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Sappho

Love's First Poet Laureate


One of the world’s oldest known poets, Sappho crafted elegant lyric verses on the isle of Lesbos circa 600 B.C.E. Although only fragments of her work survive – as in literal shards of the tablets where she and her legions of fan girls transcribed her poems or tattered bits of papyrus from the scribes who copied them later – Sappho is still regarded as one of the most important voices on the subject of love. Unfortunately, years of academic study and serious proficiency in Ancient Greek are prerequisites to appreciate Sappho’s use of poetic tools like rhythm and meter in her few extant works.

Alkaiois und Sappho

Thanks to the work of excellent translators, whose ranks include legendary authors like Elizabeth Barrett Browning, Sappho’s poetry still rewards for its romantic paradigms and progressive views about the nature of love. Gender fluid and LGBTQ friendly, Sappho’s love poetry celebrates both masculine and feminine beauty and passions. The word “lesbian” famously derives from Sappho’s native land, and the poet herself remains a potent symbol for love between two women.

Although Sappho has classically been considered a love poet with a strong connection to the homoerotic in art and literature, more recent scholarship has suggested her work dealt with a wide range of subjects and themes in her time period. The medieval illustration by Jean Pichore, for example, shows a much more Virgin Mary-like depiction, suggesting that her reputation as a sensual poet may have been a romantic myth. However, given the fact that only fragments of her work survive, we may never know for sure.

Sappho-Fragment-antique

“Song of the Rose”

Translated by Elizabeth Barrett Browning

 

If Zeus chose us a King of the flowers in his mirth,
He would call to the rose, and would royally crown it;
For the rose, ho, the rose! is the grace of the earth,
Is the light of the plants that are growing upon it!
For the rose, ho, the rose! is the eye of the flowers,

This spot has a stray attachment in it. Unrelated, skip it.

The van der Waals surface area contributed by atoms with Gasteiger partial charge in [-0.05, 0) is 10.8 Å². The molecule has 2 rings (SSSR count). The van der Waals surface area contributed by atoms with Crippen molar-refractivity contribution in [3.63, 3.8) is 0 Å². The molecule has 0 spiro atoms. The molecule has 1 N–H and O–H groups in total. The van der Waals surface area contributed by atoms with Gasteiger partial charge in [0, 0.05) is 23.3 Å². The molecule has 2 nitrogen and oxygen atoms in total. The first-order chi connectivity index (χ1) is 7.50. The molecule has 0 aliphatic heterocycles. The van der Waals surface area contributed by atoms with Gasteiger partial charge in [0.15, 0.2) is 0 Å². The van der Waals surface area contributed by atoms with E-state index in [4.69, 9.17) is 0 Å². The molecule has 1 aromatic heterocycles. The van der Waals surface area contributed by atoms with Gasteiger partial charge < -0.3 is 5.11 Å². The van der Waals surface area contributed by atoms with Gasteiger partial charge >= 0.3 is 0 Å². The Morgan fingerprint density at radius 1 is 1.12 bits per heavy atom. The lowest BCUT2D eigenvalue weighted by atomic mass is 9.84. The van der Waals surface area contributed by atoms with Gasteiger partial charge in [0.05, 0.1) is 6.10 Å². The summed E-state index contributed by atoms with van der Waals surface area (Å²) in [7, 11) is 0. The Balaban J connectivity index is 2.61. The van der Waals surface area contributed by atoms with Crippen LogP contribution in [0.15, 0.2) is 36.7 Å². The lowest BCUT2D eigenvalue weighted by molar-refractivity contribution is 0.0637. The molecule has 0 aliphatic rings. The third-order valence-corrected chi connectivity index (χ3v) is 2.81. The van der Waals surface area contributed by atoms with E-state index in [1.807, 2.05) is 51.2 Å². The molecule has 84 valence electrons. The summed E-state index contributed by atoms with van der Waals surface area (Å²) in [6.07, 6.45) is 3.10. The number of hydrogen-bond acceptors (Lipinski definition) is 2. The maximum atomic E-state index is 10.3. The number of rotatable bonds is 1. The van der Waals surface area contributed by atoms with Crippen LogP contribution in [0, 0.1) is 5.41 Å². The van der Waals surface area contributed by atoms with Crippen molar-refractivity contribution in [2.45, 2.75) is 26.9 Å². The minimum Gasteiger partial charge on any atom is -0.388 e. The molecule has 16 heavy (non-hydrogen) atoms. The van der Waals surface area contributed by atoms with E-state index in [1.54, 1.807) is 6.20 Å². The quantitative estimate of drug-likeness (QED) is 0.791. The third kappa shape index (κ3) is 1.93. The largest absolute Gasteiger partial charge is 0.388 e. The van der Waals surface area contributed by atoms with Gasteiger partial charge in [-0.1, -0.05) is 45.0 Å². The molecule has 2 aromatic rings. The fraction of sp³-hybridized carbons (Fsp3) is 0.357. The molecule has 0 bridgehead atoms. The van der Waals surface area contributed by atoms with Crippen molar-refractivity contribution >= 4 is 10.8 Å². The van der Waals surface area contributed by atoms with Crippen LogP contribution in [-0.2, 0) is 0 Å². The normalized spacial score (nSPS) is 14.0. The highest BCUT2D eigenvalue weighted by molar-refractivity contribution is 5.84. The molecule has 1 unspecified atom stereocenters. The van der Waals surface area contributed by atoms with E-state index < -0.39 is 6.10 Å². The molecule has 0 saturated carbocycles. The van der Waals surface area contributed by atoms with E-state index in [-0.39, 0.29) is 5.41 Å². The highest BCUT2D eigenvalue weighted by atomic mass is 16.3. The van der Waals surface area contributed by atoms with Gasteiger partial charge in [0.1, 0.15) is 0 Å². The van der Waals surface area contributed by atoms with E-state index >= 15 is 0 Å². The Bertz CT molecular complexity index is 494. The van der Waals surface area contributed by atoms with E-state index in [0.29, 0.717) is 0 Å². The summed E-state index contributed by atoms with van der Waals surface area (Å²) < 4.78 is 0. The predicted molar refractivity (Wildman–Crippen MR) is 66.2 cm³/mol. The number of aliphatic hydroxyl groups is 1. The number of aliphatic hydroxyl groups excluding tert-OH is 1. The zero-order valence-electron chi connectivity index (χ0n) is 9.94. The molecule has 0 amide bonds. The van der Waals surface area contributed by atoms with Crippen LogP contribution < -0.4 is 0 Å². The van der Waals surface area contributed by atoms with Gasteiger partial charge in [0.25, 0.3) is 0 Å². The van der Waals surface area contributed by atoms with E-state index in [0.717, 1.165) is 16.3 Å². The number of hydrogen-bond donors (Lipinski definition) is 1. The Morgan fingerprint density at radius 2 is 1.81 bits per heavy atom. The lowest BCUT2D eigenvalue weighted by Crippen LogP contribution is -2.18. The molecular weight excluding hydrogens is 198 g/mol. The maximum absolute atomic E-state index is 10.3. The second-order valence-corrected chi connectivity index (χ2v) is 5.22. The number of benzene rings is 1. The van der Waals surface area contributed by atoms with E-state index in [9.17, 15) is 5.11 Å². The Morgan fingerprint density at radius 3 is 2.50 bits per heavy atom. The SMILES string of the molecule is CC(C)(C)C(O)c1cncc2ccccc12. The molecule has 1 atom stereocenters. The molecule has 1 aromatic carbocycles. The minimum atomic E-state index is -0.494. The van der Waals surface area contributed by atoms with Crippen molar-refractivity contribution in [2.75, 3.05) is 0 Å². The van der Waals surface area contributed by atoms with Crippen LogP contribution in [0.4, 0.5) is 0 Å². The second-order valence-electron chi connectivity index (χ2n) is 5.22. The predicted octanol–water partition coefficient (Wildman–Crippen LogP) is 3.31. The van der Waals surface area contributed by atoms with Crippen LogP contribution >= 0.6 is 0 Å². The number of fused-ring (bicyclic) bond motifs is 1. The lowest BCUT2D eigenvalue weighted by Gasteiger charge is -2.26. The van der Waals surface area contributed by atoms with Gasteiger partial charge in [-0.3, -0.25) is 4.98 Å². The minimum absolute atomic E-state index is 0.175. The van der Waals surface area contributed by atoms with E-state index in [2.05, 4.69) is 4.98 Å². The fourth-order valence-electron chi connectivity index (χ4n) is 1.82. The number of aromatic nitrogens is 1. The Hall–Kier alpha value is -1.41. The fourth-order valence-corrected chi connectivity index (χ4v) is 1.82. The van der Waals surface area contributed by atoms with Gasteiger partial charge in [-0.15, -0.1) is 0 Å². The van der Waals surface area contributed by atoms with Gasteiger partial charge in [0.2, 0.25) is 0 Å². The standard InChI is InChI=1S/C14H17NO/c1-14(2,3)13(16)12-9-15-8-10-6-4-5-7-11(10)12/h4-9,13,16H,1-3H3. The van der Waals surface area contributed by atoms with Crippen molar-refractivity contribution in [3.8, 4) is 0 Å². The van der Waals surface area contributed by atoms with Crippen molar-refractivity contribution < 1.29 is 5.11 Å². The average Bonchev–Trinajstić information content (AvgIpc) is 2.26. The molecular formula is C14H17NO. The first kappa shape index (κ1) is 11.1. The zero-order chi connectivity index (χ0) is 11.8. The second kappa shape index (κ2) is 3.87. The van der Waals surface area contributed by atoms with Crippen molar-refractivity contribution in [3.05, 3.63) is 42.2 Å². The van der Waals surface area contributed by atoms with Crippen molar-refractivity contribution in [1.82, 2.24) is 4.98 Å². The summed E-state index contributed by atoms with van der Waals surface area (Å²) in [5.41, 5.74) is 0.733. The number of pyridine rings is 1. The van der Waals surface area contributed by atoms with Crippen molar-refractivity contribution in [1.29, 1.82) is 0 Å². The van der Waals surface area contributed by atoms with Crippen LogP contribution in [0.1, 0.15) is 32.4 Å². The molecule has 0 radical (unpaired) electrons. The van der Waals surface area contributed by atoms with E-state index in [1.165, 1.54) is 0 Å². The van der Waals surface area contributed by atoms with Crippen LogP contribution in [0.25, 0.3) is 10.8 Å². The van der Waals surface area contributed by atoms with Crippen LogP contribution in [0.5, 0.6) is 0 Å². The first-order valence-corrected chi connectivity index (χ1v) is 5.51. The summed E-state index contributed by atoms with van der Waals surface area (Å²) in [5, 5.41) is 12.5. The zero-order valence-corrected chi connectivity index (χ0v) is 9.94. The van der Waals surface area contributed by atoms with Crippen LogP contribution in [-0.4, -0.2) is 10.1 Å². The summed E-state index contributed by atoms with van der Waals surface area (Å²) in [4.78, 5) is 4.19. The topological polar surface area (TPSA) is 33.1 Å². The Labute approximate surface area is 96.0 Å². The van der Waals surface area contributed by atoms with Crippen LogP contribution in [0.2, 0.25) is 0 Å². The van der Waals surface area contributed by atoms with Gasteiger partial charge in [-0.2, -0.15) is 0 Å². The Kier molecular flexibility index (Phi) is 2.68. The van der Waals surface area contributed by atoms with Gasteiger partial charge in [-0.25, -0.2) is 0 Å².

Is the blush of the meadows that feel themselves fair,
Is the lightning of beauty that strikes through the bowers
On pale lovers that sit in the glow unaware.
Ho, the rose breathes of love! ho, the rose lifts the cup
To the red lips of Cypris invoked for a guest!
Ho, the rose having curled its sweet leaves for the world
Takes delight in the motion its petals keep up,
As they laugh to the wind as it laughs from the west.

Sappho by Ernst Stuckelberg, 1897

Ode to a Loved One

Translated by Ambrose Philips

 

Blest as the immortal gods is he,

The youth who fondly sits by thee,

And hears and sees thee, all the while,

Softly speaks and sweetly smile.

Twas this deprived my soul of rest,

And raised such tumults in my breast;

For, while I gazed, in transport tossed,

My breath was gone, my voice was lost;

My bosom glowed; the subtle flame

Ran quick through all my vital frame;

O’er my dim eyes a darkness hung;

My ears with hollow murmurs rung;

In dewy damps my limbs were chilled;

My blood with gentle horrors thrilled:

My feeble pulse forgot to play;

I fainted, sunk, and died away.

Sappho by Guerin

Hymn to Aphrodite

Translated by William Hyde Appleton

 

Throned in splendor, immortal Aphrodite!

Child of Zeus, Enchantress, I implore thee

Slay me not in this distress and anguish,

Lady of beauty.

 

Hither come as once before thou camest,

When from afar thou heard’st my voice lamenting,

Heard’st and camest, leaving thy glorious father’s Palace

golden,

 

Yoking thy chariot. Fair the doves that bore thee;

Swift to the darksome earth their course directing,

Waving their thick wings from the highest heaven

Down through the ether.

Bust of Sappho
Sappho by Gustav Klimt

Quickly they came. Then thou, O blessed goddess,

All in smiling wreathed thy face immortal,

Bade me tell thee the cause of all my suffering,

Why now I called thee;

 

What for my maddened heart I most was longing.

“Whom,” thou criest, “dost wish that sweet Persuasion

Now win over and lead to thy love, my Sappho?

Who is it wrongs thee?

 

“For, though now he flies, he soon shall follow,

Soon shall be giving gifts who now rejects them.

Even though now he love not, soon shall he love thee

Even though thou wouldst not.”

 

Come then now, dear goddess, and release me

From my anguish. All my heart’s desiring

Grant thou now. Now too again as aforetime,

Be thou my ally.

Is Sappho one of the great love poets of all time? Or is this a misogynist stereotype based on outdated notions that female poets could only write about love, perpetuated by mostly male translators of her work? Tell us what you think!

Do you happen to know Ancient Greek? Have you translated Sappho from a more modern perspective? Can you do a dramatic reading of her work? Submit your stuff and we may publish it on this page.

-Max

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